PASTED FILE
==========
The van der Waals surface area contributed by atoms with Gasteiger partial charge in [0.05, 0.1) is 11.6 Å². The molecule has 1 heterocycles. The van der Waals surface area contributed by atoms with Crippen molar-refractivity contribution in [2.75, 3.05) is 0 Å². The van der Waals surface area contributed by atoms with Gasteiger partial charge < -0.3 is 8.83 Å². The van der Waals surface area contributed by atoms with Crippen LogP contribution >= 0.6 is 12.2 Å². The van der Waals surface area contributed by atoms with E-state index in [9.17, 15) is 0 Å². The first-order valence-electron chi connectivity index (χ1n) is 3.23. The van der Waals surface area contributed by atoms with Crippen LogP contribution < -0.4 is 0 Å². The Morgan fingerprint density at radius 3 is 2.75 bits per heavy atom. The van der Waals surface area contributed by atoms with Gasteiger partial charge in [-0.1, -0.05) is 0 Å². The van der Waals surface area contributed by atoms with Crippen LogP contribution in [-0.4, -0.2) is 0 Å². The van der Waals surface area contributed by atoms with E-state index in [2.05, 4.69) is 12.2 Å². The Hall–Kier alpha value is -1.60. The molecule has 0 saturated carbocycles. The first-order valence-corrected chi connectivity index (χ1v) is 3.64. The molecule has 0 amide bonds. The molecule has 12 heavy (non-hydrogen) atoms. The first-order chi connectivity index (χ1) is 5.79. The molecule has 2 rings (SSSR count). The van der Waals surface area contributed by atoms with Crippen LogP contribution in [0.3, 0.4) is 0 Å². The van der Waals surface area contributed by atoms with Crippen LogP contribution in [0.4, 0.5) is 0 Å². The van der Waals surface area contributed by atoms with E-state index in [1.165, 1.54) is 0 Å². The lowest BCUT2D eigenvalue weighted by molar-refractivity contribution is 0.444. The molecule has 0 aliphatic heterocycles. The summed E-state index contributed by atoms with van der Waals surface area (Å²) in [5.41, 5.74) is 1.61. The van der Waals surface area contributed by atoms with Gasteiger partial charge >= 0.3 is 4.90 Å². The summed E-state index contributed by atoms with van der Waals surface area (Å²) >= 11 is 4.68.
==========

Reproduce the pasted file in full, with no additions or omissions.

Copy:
The van der Waals surface area contributed by atoms with Gasteiger partial charge in [0.05, 0.1) is 11.6 Å². The molecule has 1 heterocycles. The van der Waals surface area contributed by atoms with Crippen molar-refractivity contribution in [2.75, 3.05) is 0 Å². The van der Waals surface area contributed by atoms with Gasteiger partial charge < -0.3 is 8.83 Å². The van der Waals surface area contributed by atoms with Crippen LogP contribution >= 0.6 is 12.2 Å². The van der Waals surface area contributed by atoms with E-state index in [9.17, 15) is 0 Å². The first-order valence-electron chi connectivity index (χ1n) is 3.23. The van der Waals surface area contributed by atoms with Crippen LogP contribution < -0.4 is 0 Å². The Morgan fingerprint density at radius 3 is 2.75 bits per heavy atom. The van der Waals surface area contributed by atoms with Gasteiger partial charge in [-0.1, -0.05) is 0 Å². The van der Waals surface area contributed by atoms with Crippen LogP contribution in [-0.4, -0.2) is 0 Å². The van der Waals surface area contributed by atoms with E-state index in [2.05, 4.69) is 12.2 Å². The Hall–Kier alpha value is -1.60. The molecule has 0 saturated carbocycles. The first-order valence-corrected chi connectivity index (χ1v) is 3.64. The molecule has 0 amide bonds. The molecule has 12 heavy (non-hydrogen) atoms. The first-order chi connectivity index (χ1) is 5.79. The molecule has 2 rings (SSSR count). The van der Waals surface area contributed by atoms with Crippen LogP contribution in [0.3, 0.4) is 0 Å². The van der Waals surface area contributed by atoms with Crippen LogP contribution in [0.4, 0.5) is 0 Å². The van der Waals surface area contributed by atoms with E-state index in [1.165, 1.54) is 0 Å². The lowest BCUT2D eigenvalue weighted by molar-refractivity contribution is 0.444. The molecule has 0 aliphatic heterocycles. The summed E-state index contributed by atoms with van der Waals surface area (Å²) in [5.41, 5.74) is 1.61. The van der Waals surface area contributed by atoms with Gasteiger partial charge >= 0.3 is 4.90 Å². The summed E-state index contributed by atoms with van der Waals surface area (Å²) >= 11 is 4.68.